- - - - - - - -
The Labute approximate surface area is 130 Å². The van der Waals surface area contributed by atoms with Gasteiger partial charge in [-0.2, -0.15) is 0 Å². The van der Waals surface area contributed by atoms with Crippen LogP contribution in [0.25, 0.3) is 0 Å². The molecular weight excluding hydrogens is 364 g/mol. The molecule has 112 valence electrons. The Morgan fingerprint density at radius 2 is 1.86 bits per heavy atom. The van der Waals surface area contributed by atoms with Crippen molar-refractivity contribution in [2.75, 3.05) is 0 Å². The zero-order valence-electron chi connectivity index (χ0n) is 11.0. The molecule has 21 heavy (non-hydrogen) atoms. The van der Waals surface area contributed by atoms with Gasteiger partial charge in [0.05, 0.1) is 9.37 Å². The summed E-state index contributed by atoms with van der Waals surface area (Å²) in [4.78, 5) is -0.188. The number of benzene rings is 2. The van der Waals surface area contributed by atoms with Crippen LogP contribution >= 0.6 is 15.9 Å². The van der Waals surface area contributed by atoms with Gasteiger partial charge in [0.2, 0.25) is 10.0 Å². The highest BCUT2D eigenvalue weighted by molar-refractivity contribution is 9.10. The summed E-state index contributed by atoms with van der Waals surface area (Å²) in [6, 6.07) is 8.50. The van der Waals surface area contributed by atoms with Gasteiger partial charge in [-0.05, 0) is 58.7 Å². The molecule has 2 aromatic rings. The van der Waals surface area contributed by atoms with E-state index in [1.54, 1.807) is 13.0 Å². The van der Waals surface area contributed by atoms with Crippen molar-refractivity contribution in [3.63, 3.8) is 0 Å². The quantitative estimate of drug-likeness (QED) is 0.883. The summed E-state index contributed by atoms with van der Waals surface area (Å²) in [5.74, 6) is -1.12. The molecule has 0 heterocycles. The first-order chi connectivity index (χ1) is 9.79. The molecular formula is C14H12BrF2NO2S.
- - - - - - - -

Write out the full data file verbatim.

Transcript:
The Labute approximate surface area is 130 Å². The van der Waals surface area contributed by atoms with Gasteiger partial charge in [-0.2, -0.15) is 0 Å². The van der Waals surface area contributed by atoms with Crippen LogP contribution in [0.25, 0.3) is 0 Å². The molecular weight excluding hydrogens is 364 g/mol. The molecule has 112 valence electrons. The Morgan fingerprint density at radius 2 is 1.86 bits per heavy atom. The van der Waals surface area contributed by atoms with Crippen molar-refractivity contribution in [2.75, 3.05) is 0 Å². The zero-order valence-electron chi connectivity index (χ0n) is 11.0. The molecule has 21 heavy (non-hydrogen) atoms. The van der Waals surface area contributed by atoms with Gasteiger partial charge in [0.05, 0.1) is 9.37 Å². The summed E-state index contributed by atoms with van der Waals surface area (Å²) in [4.78, 5) is -0.188. The number of benzene rings is 2. The van der Waals surface area contributed by atoms with Crippen LogP contribution >= 0.6 is 15.9 Å². The van der Waals surface area contributed by atoms with Gasteiger partial charge in [0.2, 0.25) is 10.0 Å². The highest BCUT2D eigenvalue weighted by molar-refractivity contribution is 9.10. The summed E-state index contributed by atoms with van der Waals surface area (Å²) in [6, 6.07) is 8.50. The van der Waals surface area contributed by atoms with Gasteiger partial charge in [-0.05, 0) is 58.7 Å². The molecule has 2 aromatic rings. The van der Waals surface area contributed by atoms with E-state index in [1.54, 1.807) is 13.0 Å². The van der Waals surface area contributed by atoms with Crippen molar-refractivity contribution in [3.63, 3.8) is 0 Å². The quantitative estimate of drug-likeness (QED) is 0.883. The summed E-state index contributed by atoms with van der Waals surface area (Å²) in [5.74, 6) is -1.12. The molecule has 0 heterocycles. The first-order chi connectivity index (χ1) is 9.79. The molecular formula is C14H12BrF2NO2S.